Melt ponds are ubiquitous on the Arctic sea-ice cover during the summer melt season. From the perspective of understanding the fate of incident shortwave radiation on the ice and underlying ocean, the impacts of ponds are significant. Ponds backscatter only a fraction of the incident radiation backscattered by bare ice. They also transmit much more light to the ocean below. The representation of melt ponds in climate models is an ongoing challenge. The small physical extent of individual ponds requires them to be described using large-scale averages. Such parameterization needs to accurately describe how ponded ice responds to large-scale forcings, solar radiation in particular. Light propagation through ice is greatly enhanced by individual ponds. And the propagation of light through ponds is influenced by the surrounding ice, making this a complex three-dimensional radiative transport puzzle. In an effort to unravel these mysteries, measurements were made during the 2010/11 ICESCAPE field campaigns on the optical properties of individual melt ponds. At selected sites, through-ice light transmittance measurements were made beneath ponded ice, capturing the transition from pure bare ice to pure pond, and the boundary between. Results from this study illuminate questions about the need for knowledge about melt pond size distributions when parameterizing shortwave radiative transfer for melting sea-ice covers. Typically, ponded ice transmits two to four times more visible light to the ocean, as compared with neighboring bare ice. Some of the questions under investigation include whether the optical properties of interior ponded ice are modified by this higher light transmittance, the extent to which light admitted by a pond propagates into the interior of the neighboring bare ice, and the possibility for quantifying the spatial distribution of beneath-ice light fluxes under a ponded ice cover.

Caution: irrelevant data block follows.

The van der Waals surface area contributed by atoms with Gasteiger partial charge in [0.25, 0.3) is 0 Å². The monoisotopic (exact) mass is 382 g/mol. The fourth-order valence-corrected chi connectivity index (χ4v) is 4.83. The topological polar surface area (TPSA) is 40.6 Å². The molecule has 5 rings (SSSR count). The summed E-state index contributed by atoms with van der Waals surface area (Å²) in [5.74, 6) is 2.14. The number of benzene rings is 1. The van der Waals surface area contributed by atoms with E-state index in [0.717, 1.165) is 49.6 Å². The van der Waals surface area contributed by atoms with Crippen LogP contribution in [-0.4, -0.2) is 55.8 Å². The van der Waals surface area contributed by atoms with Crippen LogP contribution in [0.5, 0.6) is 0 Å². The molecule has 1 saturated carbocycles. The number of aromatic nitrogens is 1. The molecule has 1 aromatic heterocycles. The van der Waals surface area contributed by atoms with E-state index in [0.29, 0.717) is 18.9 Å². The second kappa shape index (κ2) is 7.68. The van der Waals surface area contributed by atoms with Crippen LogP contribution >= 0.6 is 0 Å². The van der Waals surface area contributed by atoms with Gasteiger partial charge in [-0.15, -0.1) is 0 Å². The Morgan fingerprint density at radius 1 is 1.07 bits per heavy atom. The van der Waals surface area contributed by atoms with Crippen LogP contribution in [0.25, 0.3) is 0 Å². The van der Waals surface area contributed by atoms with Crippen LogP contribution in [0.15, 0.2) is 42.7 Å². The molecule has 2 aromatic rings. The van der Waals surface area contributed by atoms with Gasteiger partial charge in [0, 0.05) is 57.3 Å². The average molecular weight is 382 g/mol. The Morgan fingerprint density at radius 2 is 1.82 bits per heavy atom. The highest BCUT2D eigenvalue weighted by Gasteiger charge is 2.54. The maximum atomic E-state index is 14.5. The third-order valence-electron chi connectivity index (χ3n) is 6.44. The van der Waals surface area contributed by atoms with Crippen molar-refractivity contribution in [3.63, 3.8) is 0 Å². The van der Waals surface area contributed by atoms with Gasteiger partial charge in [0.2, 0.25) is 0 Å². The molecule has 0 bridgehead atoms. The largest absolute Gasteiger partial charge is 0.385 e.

Using bathymetric data to predict anchor ice formation sites in McMurdo Sound, Antarctica

Sarah Mager, Gregory Leonard, Inga Smith, Andrew Pauling

Corresponding author: Sarah Mager

Corresponding author e-mail: sarah.mager@otago.ac.nz